Once you’ve selected your images and then prepared them for upload, here’s what comes next.
Compress and Resize Your Images with Imagify
There are many causes of a slow website, but unnecessarily large image files are one of the most common. A great compression plugin shrinks these unoptimized image file sizes, ideally with little to no visual degradation. This allows them to download to your visitor’s browser more quickly.
We’ve tested half a dozen popular, WordPress image compression plugins; most were frankly mediocre, either offering negligible compression ratios or unacceptable loss of acuity.
More recently, WP Media (the team behind WP Rocket) introduced Imagify, a best-of-both-worlds WordPress plugin which offers impressive compression ratios and on-the-fly image resizing with little to no perceptible loss in image quality.
With few exceptions, we now install Imagify for all of our clients, connect our API key, set Imagify to use Aggressive compression and resize large images with a maximum long-edge of 2,400px.
That’s all there is to it! You have gorgeous, lightweight, web-ready images which look great on iPhones and 27″ iMacs alike.
Why Resize to 2,400 pixels?
For many years, computer displays shipped with a relatively predictable configuration of pixels. There were a few variations but for the most part, you were able to size a given image to exact specifications with a first-hand understanding of how it would look on any device.
Now, there are countless displays on the market and more being introduced all the time. Handhelds, tablets, laptops, desktops, “standard” density, “high” density (e.g. Apple’s Retina line-up) and much more.
2,400 pixels isn’t a magic number; for us, it simply represents a “feels right” compromise between speed (files which aren’t too large and therefore slow to load) and detail, an image which will look good on a large display and a handheld. You could just as easily choose 2,500 pixels or even 2,000 pixels.
Displaying Your Images
Once you’ve added your images to the WordPress Media Library, it’s time to put them up on your website!
Because the display of images is heavily dependent on your selection of theme and in some cases, plugins, we cannot write a comprehensive tutorial for publishing an image to a given area of your website.
Rather, we’ll focus on a couple of core concepts which [should] apply no matter which theme you’ve selected.
Use of Mobile Responsive Theme and the srcset and sizes attributes
WordPress 4.4 introduced native support for responsive image sizes, adding srcset and sizes attributes to your image tags. These attributes instruct a browser to load the image file which is most appropriate for the device and screen dimensions.
With few exceptions, images throughout your Posts will be filtered automatically to take advantage of these optimizations; however, many themes don’t yet apply them to Pages or other content types. If in doubt, feel free to ask us or take a look at our recommend theme and page builder.
Virtually all posts, pages, products (in WooCommerce) and many other custom post types make use of a Featured Image.
This will almost always be to the lower-right of the edit view:
If we’ve used Beaver Builder to develop your site, then the Featured Image often doubles as both a thumbnail in post listings:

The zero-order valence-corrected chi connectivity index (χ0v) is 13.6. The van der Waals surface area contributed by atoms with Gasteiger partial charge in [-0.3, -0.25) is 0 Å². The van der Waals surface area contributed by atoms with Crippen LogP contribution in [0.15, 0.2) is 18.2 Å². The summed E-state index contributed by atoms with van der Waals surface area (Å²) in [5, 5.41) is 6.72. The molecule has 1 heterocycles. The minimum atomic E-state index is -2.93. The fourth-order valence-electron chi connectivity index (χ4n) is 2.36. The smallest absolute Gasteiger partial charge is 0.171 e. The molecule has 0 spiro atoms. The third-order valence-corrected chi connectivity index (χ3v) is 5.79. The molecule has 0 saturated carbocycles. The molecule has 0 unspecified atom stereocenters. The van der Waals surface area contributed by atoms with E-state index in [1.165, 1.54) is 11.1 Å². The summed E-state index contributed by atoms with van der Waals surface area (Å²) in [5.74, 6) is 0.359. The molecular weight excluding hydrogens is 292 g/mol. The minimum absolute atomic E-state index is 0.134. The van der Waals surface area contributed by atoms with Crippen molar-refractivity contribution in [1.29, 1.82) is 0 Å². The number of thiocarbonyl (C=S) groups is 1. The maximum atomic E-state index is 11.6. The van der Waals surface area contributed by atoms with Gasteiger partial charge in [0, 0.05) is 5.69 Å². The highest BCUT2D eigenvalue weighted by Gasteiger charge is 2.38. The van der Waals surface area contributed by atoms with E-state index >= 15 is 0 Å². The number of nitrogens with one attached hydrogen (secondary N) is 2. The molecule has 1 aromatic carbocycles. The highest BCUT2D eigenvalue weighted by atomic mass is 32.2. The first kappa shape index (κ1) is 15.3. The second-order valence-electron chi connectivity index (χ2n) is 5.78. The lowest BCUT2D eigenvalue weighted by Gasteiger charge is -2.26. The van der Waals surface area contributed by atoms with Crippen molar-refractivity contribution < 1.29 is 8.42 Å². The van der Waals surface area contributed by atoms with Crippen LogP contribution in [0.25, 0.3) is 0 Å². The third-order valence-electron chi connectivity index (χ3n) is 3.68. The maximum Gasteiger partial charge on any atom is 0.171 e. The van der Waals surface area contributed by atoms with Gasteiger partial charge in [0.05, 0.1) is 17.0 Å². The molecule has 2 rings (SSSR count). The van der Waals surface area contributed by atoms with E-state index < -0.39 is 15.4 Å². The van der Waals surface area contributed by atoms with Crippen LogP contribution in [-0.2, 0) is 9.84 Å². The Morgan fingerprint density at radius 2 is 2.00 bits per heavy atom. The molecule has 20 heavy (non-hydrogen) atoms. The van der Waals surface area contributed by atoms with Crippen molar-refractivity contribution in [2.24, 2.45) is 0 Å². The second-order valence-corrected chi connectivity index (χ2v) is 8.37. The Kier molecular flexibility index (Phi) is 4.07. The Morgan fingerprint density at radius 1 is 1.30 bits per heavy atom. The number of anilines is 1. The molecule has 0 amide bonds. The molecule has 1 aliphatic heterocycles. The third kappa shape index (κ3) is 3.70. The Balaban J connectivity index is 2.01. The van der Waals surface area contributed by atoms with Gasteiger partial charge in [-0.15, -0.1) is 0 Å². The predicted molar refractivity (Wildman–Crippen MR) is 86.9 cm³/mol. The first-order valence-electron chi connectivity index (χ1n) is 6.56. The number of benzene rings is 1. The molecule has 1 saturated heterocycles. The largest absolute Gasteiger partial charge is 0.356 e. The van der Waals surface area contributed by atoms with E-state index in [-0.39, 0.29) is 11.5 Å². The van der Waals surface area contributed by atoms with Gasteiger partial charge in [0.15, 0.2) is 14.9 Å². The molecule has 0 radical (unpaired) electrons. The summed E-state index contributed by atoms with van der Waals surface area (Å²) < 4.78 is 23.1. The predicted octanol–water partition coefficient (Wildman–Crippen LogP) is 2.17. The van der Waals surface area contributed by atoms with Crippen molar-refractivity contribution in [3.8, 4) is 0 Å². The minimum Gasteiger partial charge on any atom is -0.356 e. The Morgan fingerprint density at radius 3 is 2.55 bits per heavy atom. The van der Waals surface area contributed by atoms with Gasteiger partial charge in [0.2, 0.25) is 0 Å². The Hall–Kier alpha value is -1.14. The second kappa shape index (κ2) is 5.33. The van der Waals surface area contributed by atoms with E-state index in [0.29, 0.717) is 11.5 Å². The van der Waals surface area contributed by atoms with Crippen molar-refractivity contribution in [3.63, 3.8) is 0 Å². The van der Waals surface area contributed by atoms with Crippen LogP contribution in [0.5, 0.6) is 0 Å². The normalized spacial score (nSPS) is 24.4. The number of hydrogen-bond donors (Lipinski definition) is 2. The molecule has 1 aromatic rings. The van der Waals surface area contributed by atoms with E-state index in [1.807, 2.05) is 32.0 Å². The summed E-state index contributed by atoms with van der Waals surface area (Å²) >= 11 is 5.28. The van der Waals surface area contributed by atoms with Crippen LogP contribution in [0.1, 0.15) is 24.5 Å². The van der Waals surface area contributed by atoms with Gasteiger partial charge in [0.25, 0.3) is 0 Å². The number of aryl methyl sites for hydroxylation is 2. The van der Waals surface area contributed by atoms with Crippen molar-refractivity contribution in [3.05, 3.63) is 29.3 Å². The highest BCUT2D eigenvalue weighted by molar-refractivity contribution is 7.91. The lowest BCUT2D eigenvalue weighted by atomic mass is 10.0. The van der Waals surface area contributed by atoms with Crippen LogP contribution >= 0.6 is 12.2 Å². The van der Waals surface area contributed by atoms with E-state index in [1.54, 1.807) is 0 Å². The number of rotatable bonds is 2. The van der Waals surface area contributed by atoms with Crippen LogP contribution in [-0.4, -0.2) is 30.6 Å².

And then again as a hero image for the post itself:
Again, depending on your theme, your mileage may vary.
We’ve written a separate article which discusses the use of alt text for SEO.
“How do I adjust the image crop?”
Suppose you’re using WooCommerce, which crops any/all uploaded images into a square for use throughout the WooCommerce product pages.
What if you don’t like the default crop it chose?
Fortunately, there is a plugin available on the WordPress repo, which we’ve used with great success to re-crop images. It looks something like this:
“GTMetrix is complaining about my images; help!”
GTMetrix is a utility which evaluates a wide variety of criteria relating to the speed of your website.
All else being equal, faster websites convert better; the human attention span is notoriously short. Faster websites might even rank better in Google.
We certainly use and recommend the use of GTMetrix, Google Page Speed Insights and similar tools to evaluate a website; they’re great for identifying and correcting low-hanging fruit, many of which boil down to use of a fast host, sensible theme and a great caching plugin.
However in our experience, their definition of an “optimum” image file size represents an often unacceptable loss of image quality.
In other words, if you’re using Imagify as we describe above, then we probably wouldn’t recommend you take any additional steps.
“So my website is nine years old and I’ve never done any of these things; am I screwed?”
First thing’s first; activate Imagify and ensure that it has Bulk Optimized your entire Media Library, using the configuration we recommend above.
From here, whether or not you want to go back through your entire Media Library and update your alt text is up to you.
Is SEO an important acquisition strategy for your business? (For that matter, have you performed the requisite keyword research?) If so, maybe it’s worth paying an intern to devote a day to it.
If not, then we’d recommend you simply be conscientious of this advice going forward.
- Use Imagify to resize and compress your images.
- Ensure that your theme renders images with mobile-friendly attributes like srcset and sizes.
- Use appropriate alt text.